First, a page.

I Briefly Comment On: Jaren Wade's Top Ten Games of 2012 - Number 01

Let's make an arbitrary list of my favourite games of 2012. Here's number one.

I apologize in advance for separating my top ten entries into their own individual posts. While it may seem like a scheme to generate more page views (haha!), I assure you that it is for practicality's sake. Each entry spans multiple paragraphs and sorting them this way makes for easier viewing. I thank you for your consideration.

2009 saw the release of the original BorderlandsEven after its rebirth through a new art direction, it was a title I paid little attention to. The game only appeared on my radar when a friend of mine asked if I would be purchasing it a few weeks prior to its release. He told me that it was essentially Diablo with guns and that it had a strong co-op component. Even though I didn’t play the Diablo games growing up, I’m not one to pass up a solid multiplayer experience. I was sold on the title at that moment and bought the game day one. It was also $40. I feel the need to mention that.

As I played through Borderlands, I developed a strong sense of satisfaction. It was as if the title was made specifically for me. The game functioned like a single player MMO and provoked the same feelings I had when playing private server World of Warcraft with my friends. The character classes added a nice variety to the combat, the loot system was crazy addictive, the writing was entertaining at times and it just felt good to gun down enemies. I loved my time with it and couldn’t wait to enter the next world that developer Gearbox decided to bring the Borderlands to.

I mention all that because Borderlands 2 is more of the same. It still functions like a single player MMO, the loot system is still crazy addictive and it still feels good to shoot enemies in the face. If this is the case, then why is it my game of the year? Both The Walking Dead and Journey delivered unique experiences and were able to pull at my emotional strings; two traits that make them more than worthy to bear the crown. While arguably Persona 4 Arena and Dance Central 3 were both better games than Skullgirls and Double Fine HappyAction Theater, they didn’t make my top ten list because the latter two were able to deliver to me something more meaningful. All those things considered, why is the sequel to my 2009 game of the year my 2012 one when it’s still more of the same?

The same is still good. Every moment I spent with Borderlands 2, all I could think was “This game was made specifically for me”. The game finely tuned everything I loved about the original Borderlands and fixed most of its weaknesses. It added raid bosses that I actually wanted to farm for better loot. There was a better variety of enemies, each utilizing their own specific tactics. Player could partake in horde-based arenas that weren’t as tedious as the ones found in the original’s second DLC offering. Characters both new and old inhabited the world, and were actually fleshed out. I was able to explore a handful of exploits after I had completed the game three times. The list of improvements goes on. Oh, and it featured deeper player customization. I don’t know why a first person shooter needs player customization but it’s something I’ve wanted ever since the first and there it was.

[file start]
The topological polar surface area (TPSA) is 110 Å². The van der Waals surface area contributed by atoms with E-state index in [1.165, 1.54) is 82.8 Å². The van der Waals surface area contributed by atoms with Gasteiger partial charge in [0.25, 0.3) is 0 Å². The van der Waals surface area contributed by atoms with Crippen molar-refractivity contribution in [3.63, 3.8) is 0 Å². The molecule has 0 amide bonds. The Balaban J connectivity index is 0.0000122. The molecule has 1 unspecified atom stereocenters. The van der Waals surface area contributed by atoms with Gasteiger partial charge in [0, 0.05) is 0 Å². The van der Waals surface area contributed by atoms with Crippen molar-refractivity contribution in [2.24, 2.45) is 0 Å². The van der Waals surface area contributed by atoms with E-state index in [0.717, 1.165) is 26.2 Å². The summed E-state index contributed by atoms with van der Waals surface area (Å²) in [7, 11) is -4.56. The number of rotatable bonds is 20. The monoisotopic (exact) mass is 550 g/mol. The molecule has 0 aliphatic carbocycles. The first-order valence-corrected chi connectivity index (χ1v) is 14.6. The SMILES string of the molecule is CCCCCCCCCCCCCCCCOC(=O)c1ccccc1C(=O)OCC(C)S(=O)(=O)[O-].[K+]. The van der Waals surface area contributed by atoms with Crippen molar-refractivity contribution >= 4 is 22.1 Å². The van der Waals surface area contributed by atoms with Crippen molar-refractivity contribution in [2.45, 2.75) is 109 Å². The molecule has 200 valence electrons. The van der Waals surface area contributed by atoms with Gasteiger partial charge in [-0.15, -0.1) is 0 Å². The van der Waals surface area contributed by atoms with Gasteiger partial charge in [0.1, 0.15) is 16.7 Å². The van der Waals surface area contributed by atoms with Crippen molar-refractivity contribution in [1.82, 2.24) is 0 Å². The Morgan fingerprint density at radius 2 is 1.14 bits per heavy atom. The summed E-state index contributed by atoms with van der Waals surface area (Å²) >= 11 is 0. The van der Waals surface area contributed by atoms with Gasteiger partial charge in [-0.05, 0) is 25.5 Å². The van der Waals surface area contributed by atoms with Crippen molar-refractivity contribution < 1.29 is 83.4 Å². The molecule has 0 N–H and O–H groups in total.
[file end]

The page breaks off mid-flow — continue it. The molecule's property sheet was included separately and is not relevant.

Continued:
I spent hours just exploring the world Gearbox has crafted; from simple opening chests to starting fights with anything that would retaliate. The biggest stand out however is the game’s writing. Borderlands’ original story was nothing special. It served its purpose by giving a context to the madness that unfolded parallel to it. For the sequel, Anthony Burch took the story telling helm. The end result is a solid narrative with a few twists that players can actually care about. What’s really impressive about the writing however is how funny it is. Character dialogue and in game gags range from immature to downright witty, but their comedic beats are timed perfectly. I found myself genuinely laughing throughout the game; something other titles have failed to do this year.

A month ago, I was sure that The Walking Dead was my 2012 Game of the Year. Then a few weeks later, I found myself in a hectic shoot out with a camp of bandits. I was throwing grenades that pulled in any near by enemies before it exploded, then shooting any survivors with a sub machine gun whose bullets corroded foes upon impact. My robot companion that I had summoned a minute before was busy thunder clapping anyone who dared approach it in between shooting lasers at flying aircrafts that circled above us. As the vehicles came crashing down and exploded beside us, a giant enemy took me out from behind. I began shooting at it as my lifebar was quickly depleting. Just when I thought all was lost, an already wounded enemy stumbled into the cross fire and was instantly killed. I was instantly revived and able to extract my revenge with a well placed shotgun burst to the giant’s skull.

That example of chaos was just one of the many stories I was able to experience amidst the Borderlands. And all that happened after farming a giant raid boss for an hour, with the hopes of it dropping a new customization head for my character. I cannot deny the amount of time I've invested within this game. It is a well put together package that improves upon its predecessor in every way imaginable and most importantly, just feels great to play. Frankly, it’s a package that feels like it was made for me - and that’s why I have no shame in making it my game of the year.

Hall of Fame:
Jaren Wade’s Top Ten Games of 2011 – Number 01: Saints Row: The Third
Jaren Wade’s Top Ten Games of 2010 – Number 01: Mass Effect 2
Jaren Wade’s Top Ten Games of 2009 – Number 01: Borderlands
Jaren Wade’s Top Ten Games of 2008 – Number 01: Fable 2

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